May 21, 2003 

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Space Weather
June 14, 2000
Sun (in green)
The Sun
image: NASA

Meteorologists are getting better and better at tracking storms on earth and predicting where they will hit. But space storms that can disrupt communications and power systems have been harder to forecast.

Now NASA has launched a satellite, known as IMAGE, that will allow scientists to warn us about bad space weather before it strikes. With the sun expected to enter into a period of peak activity within the next 12 months, it could turn out to be quite a useful new tool.

Stormy Weather Ahead

Every 11 years or so the solar maximum—the peak of solar activity—arrives, causing disturbances here on earth, 93 million miles away. During this period solar scientists will be able to see more sunspots and observe fluctuations in the sun’s magnetic field. But our nearest star will also expel plasma (hot, electrified gas) in the form of coronal mass ejections (CMEs). These blasts of energy disrupt the flow of the solar wind and interact with our magnetosphere, causing magnetic storms.

Debris in space (?)
There is more "space junk" to be damaged than ever before.
image: NASA

"The energy, once in, is then stored and explosively released, and those explosions create a lot of energetic particles that can knock out spacecraft, cause communications disruptions, and even cause electrical power grids to fuse out," says Jeffrey Hughes, professor of astronomy and director of The Center for Space Physics at Boston University.

The last solar maximum, which took place in 1989, caused a power outage in Canada that left six million people without electricity. With the next one just around the corner, there’s no telling what may happen.

"The world has become much more dependent on space resources for communication," points out Patricia Reiff, chairman of the department of space physics and astronomy at Rice University, citing the prevalence of pagers, cell phones, satellite transmissions and the global positioning system (GPS).

The Wideband Imaging Camera, one of the three instruments in the IMAGE Far Ultraviolet (FUV) Imaging System (see page 2 of this story), captured this active aurora that occurred during the geomagnetic storm of June 8, 2000. The storm, which was relatively moderate (80 gamma), was triggered by a coronal mass ejection that was observed at the Sun on June 6. The auroral emissions observed are from molecular nitrogen that is excited by precipitating electrons.

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movie by S. Mende and H. Frey, Space Sciences Laboratory, University of California, Berkeley

While there were about 200 satellites in orbit during the last solar maximum, today there are more than 600. "When one of them fails, then somebody on earth is going to suffer," says Reiff. Besides power outages, disruptions can affect everything from ATM machines to TV and radio transmissions to phone lines. Solar maximums have even been connected to droughts, according to Reiff. "All of these things can hit us the way we live and in our pocketbooks," she says.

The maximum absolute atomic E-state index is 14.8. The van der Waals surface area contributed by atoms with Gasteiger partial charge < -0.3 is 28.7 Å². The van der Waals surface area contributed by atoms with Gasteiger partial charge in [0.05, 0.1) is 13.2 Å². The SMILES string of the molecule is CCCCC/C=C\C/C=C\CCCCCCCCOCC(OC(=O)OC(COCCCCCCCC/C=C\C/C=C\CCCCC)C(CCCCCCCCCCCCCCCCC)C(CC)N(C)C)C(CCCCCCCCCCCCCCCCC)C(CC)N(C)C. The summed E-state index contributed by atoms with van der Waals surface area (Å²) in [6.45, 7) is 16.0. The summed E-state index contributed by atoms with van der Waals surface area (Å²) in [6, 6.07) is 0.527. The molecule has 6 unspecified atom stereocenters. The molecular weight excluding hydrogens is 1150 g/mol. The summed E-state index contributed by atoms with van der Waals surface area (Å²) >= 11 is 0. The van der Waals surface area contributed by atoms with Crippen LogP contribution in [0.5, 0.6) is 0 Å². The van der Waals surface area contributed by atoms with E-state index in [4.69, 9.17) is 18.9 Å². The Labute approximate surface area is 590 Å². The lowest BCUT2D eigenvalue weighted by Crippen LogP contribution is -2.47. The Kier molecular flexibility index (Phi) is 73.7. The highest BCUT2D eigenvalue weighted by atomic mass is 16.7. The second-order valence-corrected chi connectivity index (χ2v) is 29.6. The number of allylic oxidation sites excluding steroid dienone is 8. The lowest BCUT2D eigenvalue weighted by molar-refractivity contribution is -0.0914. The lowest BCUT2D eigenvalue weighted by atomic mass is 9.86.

What You See Is What You Get

IMAGE, short for Imager for Magnetopause-to-Aurora Global Exploration, is the first spacecraft that will allow us to see previously invisible space storms in the earth’s magnetosphere — the magnetic field that surrounds and protects our planet. "IMAGE is our new eyes in space," says Reiff.

Previously, scientists had to rely on data transmitted by individual spacecraft as they passed through the magnetosphere, which meant their views were very limited. But IMAGE allows them to view the earth’s entire magnetosphere at once. According to Reiff, these images will do for the study of space weather what radar did for meteorologists studying hurricanes. "IMAGE is going to bring a similar kind of imaging technology that will revolutionize our understanding of and predicting ability for space weather," she says.

New Technology

This EUV movie shows the ionized-helium component of the plasmasphere as viewed over a four-hour period on May 24. The Earth is at the center of the images; the Sun is to the upper left. The view is toward Earth’s north pole.

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movie by B. Sandel and T. Forrester, Univ. of Arizona

To do that, IMAGE relies on several imaging techniques. Three neutral atom imagers record the shape and motion of the clouds of plasma that make up a magnetic storm. The far-ultraviolet imaging system collects the first-ever space images of earth’s proton aurora, otherwise known as the northern and southern lights. The extreme ultraviolet imager (EUV - see movie at right) captures views of the plasmasphere, beyond the upper reaches of earth’s ionosphere, which will let scientists know precisely when magnetic storms hit.

Then there’s the radio plasma imager, which uses radio pulses to provide a three-dimensional view of the plasmosphere, somewhat like an ultrasound image of the human body. It has an antenna that extends 1,640 feet, making it the longest antenna ever used in space, longer than the height of the Empire State Building.

The first pictures, which came in two weeks ago, showed how plasma around the earth ebbed and flowed in response to solar wind. IMAGE has an open data set, meaning that its information is available to everyone. Images from each instrument are available on the Internet within 24 hours of being received.

Even though researchers knew IMAGE’s capabilities and predicted what the instruments would show, seeing the results for the first time has been surprising. "And that’s the real excitement of being a scientist," says Reiff. "We think we know what we’re going to see, but when we see it, it’s something new."



by Jill Max


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